• bodyFont: affects paragraph text and other body text
  • codeFont: affects code blocks and inline code snippets

To customize the font used for each font type, add a top-level typography list to docs.yml. Then in it, specify the path of your font file for one or more of the font types.

A font has two properties:

  • name: the name of the font; defaults to a generated name that will be used to reference your custom font in the eventually injected CSS
  • path: the path to the font file
Example of specifying custom fonts in docs.yml
2 bodyFont:
3 name: Inter-Regular
4 path: ./fonts/Inter-Regular.woff2
5 headingsFont:
6 name: Inter-Bold
7 path: ./fonts/Inter-Bold.woff2
8 codeFont:
9 name: Roboto-Mono-Regular
10 path: ./fonts/Roboto-Mono-Regular.woff2
11 name: Roboto-Mono-Regular

If the font file is not variable, you can specify font weights.

A font path has three properties:

  • path: indicate that there are multiple font files
  • weight: a string of weights that are supported by this font file
  • style: the style of the font file, either normal or italic
Example of specifying font weights in docs.yml
2 bodyFont:
3 name: Inter-Regular
4 paths:
5 - path: ./fonts/Inter-Regular.woff2
6 weight: "400"
7 style: normal
8 - path: ./fonts/Inter-Bold.woff2
9 weight: 500 900 # <-- indicates a range of weights
10 style: normal


Within the navigation, you can add tabs. Tabs are used to group sections together. The example below shows tabs for Help Center and API Reference. Each tab has a title and icon. Browse the icons available from FontAwesome.

2 api:
3 display-name: API Reference
4 icon: puzzle
5 help:
6 display-name: Help Center
7 icon: home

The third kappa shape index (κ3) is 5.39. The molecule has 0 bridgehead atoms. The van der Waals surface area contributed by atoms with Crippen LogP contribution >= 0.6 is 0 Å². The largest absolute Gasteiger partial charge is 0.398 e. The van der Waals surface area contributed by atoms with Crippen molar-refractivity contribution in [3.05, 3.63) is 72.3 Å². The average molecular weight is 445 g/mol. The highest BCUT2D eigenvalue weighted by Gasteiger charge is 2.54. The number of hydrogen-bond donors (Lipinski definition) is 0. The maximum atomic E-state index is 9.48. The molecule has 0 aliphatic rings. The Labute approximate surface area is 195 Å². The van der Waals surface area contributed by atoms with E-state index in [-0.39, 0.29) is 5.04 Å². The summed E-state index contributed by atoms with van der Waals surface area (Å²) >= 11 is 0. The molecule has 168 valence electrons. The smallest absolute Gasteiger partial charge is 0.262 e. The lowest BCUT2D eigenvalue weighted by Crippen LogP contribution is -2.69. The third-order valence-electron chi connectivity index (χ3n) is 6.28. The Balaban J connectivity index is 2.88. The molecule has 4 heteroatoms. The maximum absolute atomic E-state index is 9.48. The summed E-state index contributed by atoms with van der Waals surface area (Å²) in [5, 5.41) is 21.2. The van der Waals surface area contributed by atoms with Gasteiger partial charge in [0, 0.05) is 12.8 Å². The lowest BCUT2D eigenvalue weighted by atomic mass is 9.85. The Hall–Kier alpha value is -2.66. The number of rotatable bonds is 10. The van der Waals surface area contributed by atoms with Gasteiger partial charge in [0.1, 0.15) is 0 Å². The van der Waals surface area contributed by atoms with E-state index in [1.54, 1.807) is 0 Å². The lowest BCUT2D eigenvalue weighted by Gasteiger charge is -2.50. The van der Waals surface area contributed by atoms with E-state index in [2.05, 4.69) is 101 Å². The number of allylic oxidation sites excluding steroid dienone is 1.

9 navigation:
10 - tab: api
11 layout:
12 - section: Introduction
13 contents:
14 - page: My Page
15 path: my-page.mdx
16 - api: API Reference
17 - tab: help
18 layout:
19 - section: Help Center
20 contents:
21 - page: Contact Us
22 path: contact-us.mdx

Here’s an example of what the Tabs implementation looks like: Screenshot showing two vertically stacked tabs labeled API Reference and Help Center


If you have multiple versions of your documentation, you can introduce a dropdown version selector by specifying the versions.

A dropdown of the available versions

When adding an entry to the versions list, specify the version’s display-name, which is visible to users, and path, which is a file that must be in a folder called versions/:

2 - display-name: v1.0
3 path: v1-0.yml # must be in a `versions` folder
4 - display-name: v1.1
5 path: v1-1.yml
2 - section: Introduction
3 contents:
4 - page: My Page
5 path: my-page.mdx
6 - api: API Reference
2 api:
3 title: API Reference
4 icon: puzzle
5 help:
6 title: Help Center
7 icon: home
9 navigation:
10 - tab: api
11 contents:
12 - section: Introduction
13 contents:
14 - page: My Page
15 path: my-page.mdx
16 - api: API Reference
17 - tab: help
18 contents:
19 - section: Help Center
20 contents:
21 - page: Contact Us
22 path: contact-us.mdx